This is too important to ever forget: love is both a gift to receive and a responsibility to offer. You were born to experience love and to offer love to a broken world.
Love often sacrifices. It can be creative. It does not need to be requested. Look around your life today. Pick out an innocent victim of your love in action. Go crazy over-the-top enthusiastic in your love. Today, more than any other day, choose love as your demeanor. Share love, repeatedly and enthusiastically. May this string elicit a breath prayer every time you see it. May your prayer remind you that love is a Fruit of the Holy Spirit. It is yours to seek, experience, and share.
Be challenged. And then be ready to be blessed by love.
Tie a string around your first finger and may it remind you of the power of love in action.
Choose a breath prayer and memorize. Here are three examples for your consideration:
- “Holy Spirit, fill me with love. Use me to inspire love.”
- “May the seed of love in me, bear Fruit of love around me.”
- “As I rest in the Holy Spirit, love rests in me.”
Repeat this prayer to yourself every time you glance at the string around your finger.
Say it. . .maybe 20 times today.
Mean it when you say it at least 5 times.
Change what you are doing to reflect this prayer at least once, today.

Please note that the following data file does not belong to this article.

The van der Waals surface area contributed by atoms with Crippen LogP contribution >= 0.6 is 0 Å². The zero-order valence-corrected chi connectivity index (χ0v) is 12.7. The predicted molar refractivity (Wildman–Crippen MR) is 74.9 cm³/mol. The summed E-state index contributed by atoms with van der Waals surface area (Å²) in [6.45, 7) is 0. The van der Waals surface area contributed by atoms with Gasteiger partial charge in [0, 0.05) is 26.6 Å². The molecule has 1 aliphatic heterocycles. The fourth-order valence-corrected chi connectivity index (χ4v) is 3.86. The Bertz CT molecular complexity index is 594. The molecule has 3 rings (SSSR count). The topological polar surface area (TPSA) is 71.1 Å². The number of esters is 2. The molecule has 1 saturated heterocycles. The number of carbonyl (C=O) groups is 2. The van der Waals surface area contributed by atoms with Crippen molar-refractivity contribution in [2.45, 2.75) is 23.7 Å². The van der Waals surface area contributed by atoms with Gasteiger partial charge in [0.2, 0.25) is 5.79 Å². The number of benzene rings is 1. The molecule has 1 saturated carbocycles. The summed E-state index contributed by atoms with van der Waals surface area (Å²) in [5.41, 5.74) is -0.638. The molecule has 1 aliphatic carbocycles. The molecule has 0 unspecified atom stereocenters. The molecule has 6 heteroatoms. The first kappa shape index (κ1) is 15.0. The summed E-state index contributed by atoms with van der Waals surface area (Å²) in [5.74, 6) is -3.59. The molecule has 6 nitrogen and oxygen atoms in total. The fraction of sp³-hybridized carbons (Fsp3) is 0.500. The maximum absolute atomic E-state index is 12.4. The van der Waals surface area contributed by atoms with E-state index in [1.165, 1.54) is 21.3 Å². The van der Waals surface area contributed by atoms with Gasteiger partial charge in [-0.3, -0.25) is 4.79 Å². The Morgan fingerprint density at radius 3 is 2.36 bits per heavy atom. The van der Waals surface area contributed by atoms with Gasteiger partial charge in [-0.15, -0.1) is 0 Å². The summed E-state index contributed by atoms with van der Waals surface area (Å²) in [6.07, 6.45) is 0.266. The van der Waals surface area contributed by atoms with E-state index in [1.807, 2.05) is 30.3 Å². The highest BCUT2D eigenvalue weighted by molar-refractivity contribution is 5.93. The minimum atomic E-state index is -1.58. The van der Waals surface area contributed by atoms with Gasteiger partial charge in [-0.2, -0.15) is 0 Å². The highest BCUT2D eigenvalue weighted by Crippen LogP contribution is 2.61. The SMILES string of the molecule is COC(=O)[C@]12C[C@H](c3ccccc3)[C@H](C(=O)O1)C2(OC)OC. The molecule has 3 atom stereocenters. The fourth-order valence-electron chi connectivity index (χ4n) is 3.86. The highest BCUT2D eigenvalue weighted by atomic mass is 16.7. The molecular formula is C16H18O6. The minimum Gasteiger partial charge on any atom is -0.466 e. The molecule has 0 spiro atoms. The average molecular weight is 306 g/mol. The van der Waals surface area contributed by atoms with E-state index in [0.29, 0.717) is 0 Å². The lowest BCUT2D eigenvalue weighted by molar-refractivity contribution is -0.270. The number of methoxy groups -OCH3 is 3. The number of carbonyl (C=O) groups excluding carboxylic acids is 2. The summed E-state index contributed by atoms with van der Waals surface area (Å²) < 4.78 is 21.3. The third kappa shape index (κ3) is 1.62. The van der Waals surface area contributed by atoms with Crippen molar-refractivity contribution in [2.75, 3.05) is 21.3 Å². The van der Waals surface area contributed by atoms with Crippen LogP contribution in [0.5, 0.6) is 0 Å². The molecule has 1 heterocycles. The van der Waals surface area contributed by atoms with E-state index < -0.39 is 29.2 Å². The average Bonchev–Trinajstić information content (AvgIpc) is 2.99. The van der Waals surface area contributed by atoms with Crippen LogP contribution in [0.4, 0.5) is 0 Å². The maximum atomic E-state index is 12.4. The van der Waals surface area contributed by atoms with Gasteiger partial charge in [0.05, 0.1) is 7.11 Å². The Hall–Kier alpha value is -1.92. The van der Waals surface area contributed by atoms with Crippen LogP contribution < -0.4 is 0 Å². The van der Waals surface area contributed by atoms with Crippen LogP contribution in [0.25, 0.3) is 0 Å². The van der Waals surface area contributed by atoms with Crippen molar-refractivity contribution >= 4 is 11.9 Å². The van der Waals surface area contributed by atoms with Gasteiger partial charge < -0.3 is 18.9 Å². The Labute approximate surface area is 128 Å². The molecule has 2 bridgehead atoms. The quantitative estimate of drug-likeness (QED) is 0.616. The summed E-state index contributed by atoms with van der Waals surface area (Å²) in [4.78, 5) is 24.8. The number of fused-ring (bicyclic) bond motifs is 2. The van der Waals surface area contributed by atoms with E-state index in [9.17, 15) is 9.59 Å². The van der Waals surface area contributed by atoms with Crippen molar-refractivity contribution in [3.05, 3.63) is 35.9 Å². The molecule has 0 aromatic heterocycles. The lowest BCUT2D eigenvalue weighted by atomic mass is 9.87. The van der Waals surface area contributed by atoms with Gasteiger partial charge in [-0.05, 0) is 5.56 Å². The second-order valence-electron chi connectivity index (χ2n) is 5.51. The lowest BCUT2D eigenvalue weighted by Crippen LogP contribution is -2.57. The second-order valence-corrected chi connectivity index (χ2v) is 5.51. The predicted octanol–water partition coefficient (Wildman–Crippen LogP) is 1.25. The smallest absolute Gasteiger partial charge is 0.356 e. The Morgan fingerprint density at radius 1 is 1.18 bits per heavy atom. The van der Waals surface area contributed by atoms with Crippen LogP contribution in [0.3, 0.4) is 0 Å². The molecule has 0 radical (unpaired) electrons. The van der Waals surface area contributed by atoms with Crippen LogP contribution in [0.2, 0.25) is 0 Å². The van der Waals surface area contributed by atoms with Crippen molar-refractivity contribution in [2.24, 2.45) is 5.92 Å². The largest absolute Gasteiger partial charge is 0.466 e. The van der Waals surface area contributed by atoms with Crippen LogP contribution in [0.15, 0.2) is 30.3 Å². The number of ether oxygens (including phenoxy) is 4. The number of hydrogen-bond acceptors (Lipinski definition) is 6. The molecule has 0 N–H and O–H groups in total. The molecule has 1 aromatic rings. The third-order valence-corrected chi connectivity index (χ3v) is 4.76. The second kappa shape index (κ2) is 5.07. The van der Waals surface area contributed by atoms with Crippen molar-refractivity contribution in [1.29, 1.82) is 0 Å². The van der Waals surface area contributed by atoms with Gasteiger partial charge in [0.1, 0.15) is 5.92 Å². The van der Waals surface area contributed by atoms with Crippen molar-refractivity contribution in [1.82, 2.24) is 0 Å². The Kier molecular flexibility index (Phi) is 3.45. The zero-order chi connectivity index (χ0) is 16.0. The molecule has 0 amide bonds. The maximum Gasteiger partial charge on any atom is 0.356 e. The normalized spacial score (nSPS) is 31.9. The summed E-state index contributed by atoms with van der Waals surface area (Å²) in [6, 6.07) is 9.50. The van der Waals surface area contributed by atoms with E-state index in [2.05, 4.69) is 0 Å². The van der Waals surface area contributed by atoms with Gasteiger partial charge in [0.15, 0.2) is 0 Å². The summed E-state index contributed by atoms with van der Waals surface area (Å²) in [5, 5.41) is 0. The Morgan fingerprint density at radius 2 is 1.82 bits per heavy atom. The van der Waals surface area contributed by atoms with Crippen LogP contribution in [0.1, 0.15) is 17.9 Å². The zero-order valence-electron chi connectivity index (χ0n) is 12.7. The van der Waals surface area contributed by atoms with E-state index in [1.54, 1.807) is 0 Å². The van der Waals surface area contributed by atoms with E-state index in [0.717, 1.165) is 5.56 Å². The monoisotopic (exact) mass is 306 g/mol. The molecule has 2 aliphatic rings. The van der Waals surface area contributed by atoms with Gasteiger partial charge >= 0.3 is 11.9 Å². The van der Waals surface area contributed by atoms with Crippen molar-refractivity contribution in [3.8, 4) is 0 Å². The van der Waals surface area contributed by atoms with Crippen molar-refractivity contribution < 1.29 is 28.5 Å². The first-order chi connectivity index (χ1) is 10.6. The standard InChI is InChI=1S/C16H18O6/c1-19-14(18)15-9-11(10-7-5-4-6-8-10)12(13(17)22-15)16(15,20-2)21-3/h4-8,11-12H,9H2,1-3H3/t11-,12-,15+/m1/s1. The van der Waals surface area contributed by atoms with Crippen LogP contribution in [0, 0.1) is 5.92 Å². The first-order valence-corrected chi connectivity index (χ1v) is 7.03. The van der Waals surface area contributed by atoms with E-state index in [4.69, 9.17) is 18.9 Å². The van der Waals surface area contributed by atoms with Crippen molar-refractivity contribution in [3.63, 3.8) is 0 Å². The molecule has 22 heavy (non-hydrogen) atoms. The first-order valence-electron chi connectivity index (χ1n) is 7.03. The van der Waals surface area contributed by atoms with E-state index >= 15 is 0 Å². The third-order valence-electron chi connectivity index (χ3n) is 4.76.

May this spiritual discipline today, bring you closer to God and closer to the person God hopes you will become.
Take time to reflect, journal, pray.
In the opening welcome and introduction to this website, I shared the Scripture that inspired this online adventure, I Tim 6:20. This text is also the origination of the name; “Sacred Chatter.” However, my intent is not to be a singular voice. I invite your voice to be a part of the “chat” and I base this on another of my favorite Scriptures: Hebrews 10:24. “And let us consider how to provoke one another to love and good deeds.” I am considering how I can provoke love and good deeds in places beyond where I live. This is my attempt to enter into a Hebrews 10 conversation with you over social media.digitally. Now, I am interested in your feedback. Consider what provoking you can provide with your own Sacred Chatter.
What’s important to you? What really matters?
Add your voice in Sacred Chatter.
Love is ours to provoke. Good deeds are ours to sew.
That the wisdom of Hebrews 10 may flourish and grow.
Email, Facebook, Twitter, Instagram, they’re potential mediums for the Hebrews 10 plan.